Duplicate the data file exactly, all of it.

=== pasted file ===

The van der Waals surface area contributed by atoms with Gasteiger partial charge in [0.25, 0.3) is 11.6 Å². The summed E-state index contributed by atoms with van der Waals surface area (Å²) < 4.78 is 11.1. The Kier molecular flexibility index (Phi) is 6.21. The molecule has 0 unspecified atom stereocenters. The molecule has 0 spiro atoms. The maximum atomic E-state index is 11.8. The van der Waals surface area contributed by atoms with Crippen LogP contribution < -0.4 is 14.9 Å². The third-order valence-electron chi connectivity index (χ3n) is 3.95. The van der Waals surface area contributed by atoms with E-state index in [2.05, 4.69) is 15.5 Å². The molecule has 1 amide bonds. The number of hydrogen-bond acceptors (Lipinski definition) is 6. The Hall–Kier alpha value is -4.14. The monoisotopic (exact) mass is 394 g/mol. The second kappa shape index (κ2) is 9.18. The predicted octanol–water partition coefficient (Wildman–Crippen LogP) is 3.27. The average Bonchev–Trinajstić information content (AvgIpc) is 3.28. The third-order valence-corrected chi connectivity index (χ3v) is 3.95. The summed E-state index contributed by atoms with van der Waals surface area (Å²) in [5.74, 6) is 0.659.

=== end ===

The van der Waals surface area contributed by atoms with Gasteiger partial charge in [0.25, 0.3) is 11.6 Å². The summed E-state index contributed by atoms with van der Waals surface area (Å²) < 4.78 is 11.1. The Kier molecular flexibility index (Phi) is 6.21. The molecule has 0 unspecified atom stereocenters. The molecule has 0 spiro atoms. The maximum atomic E-state index is 11.8. The van der Waals surface area contributed by atoms with Crippen LogP contribution < -0.4 is 14.9 Å². The third-order valence-electron chi connectivity index (χ3n) is 3.95. The van der Waals surface area contributed by atoms with E-state index in [2.05, 4.69) is 15.5 Å². The molecule has 1 amide bonds. The number of hydrogen-bond acceptors (Lipinski definition) is 6. The Hall–Kier alpha value is -4.14. The monoisotopic (exact) mass is 394 g/mol. The second kappa shape index (κ2) is 9.18. The predicted octanol–water partition coefficient (Wildman–Crippen LogP) is 3.27. The average Bonchev–Trinajstić information content (AvgIpc) is 3.28. The third-order valence-corrected chi connectivity index (χ3v) is 3.95. The summed E-state index contributed by atoms with van der Waals surface area (Å²) in [5.74, 6) is 0.659.